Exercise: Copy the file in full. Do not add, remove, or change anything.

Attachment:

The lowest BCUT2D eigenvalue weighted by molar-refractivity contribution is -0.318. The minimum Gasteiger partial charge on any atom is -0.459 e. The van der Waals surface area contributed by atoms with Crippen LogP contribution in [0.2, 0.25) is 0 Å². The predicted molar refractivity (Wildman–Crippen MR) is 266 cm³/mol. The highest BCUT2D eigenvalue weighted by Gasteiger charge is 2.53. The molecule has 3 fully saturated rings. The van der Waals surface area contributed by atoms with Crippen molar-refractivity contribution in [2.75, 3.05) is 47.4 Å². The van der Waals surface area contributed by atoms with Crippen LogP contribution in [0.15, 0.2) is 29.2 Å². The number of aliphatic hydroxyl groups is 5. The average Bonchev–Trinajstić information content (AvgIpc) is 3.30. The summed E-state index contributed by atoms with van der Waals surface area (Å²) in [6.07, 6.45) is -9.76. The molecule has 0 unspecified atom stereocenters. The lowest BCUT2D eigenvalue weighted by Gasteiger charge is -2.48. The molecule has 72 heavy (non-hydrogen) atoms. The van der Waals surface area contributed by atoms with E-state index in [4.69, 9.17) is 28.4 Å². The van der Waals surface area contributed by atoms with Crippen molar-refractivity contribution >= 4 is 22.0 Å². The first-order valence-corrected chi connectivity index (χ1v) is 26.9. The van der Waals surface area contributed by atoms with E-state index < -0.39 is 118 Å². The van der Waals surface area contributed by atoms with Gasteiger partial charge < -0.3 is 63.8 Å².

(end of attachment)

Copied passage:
The lowest BCUT2D eigenvalue weighted by molar-refractivity contribution is -0.318. The minimum Gasteiger partial charge on any atom is -0.459 e. The van der Waals surface area contributed by atoms with Crippen LogP contribution in [0.2, 0.25) is 0 Å². The predicted molar refractivity (Wildman–Crippen MR) is 266 cm³/mol. The highest BCUT2D eigenvalue weighted by Gasteiger charge is 2.53. The molecule has 3 fully saturated rings. The van der Waals surface area contributed by atoms with Crippen molar-refractivity contribution in [2.75, 3.05) is 47.4 Å². The van der Waals surface area contributed by atoms with Crippen LogP contribution in [0.15, 0.2) is 29.2 Å². The number of aliphatic hydroxyl groups is 5. The average Bonchev–Trinajstić information content (AvgIpc) is 3.30. The summed E-state index contributed by atoms with van der Waals surface area (Å²) in [6.07, 6.45) is -9.76. The molecule has 0 unspecified atom stereocenters. The lowest BCUT2D eigenvalue weighted by Gasteiger charge is -2.48. The molecule has 72 heavy (non-hydrogen) atoms. The van der Waals surface area contributed by atoms with E-state index in [4.69, 9.17) is 28.4 Å². The van der Waals surface area contributed by atoms with Crippen molar-refractivity contribution >= 4 is 22.0 Å². The first-order valence-corrected chi connectivity index (χ1v) is 26.9. The van der Waals surface area contributed by atoms with E-state index < -0.39 is 118 Å². The van der Waals surface area contributed by atoms with Gasteiger partial charge < -0.3 is 63.8 Å².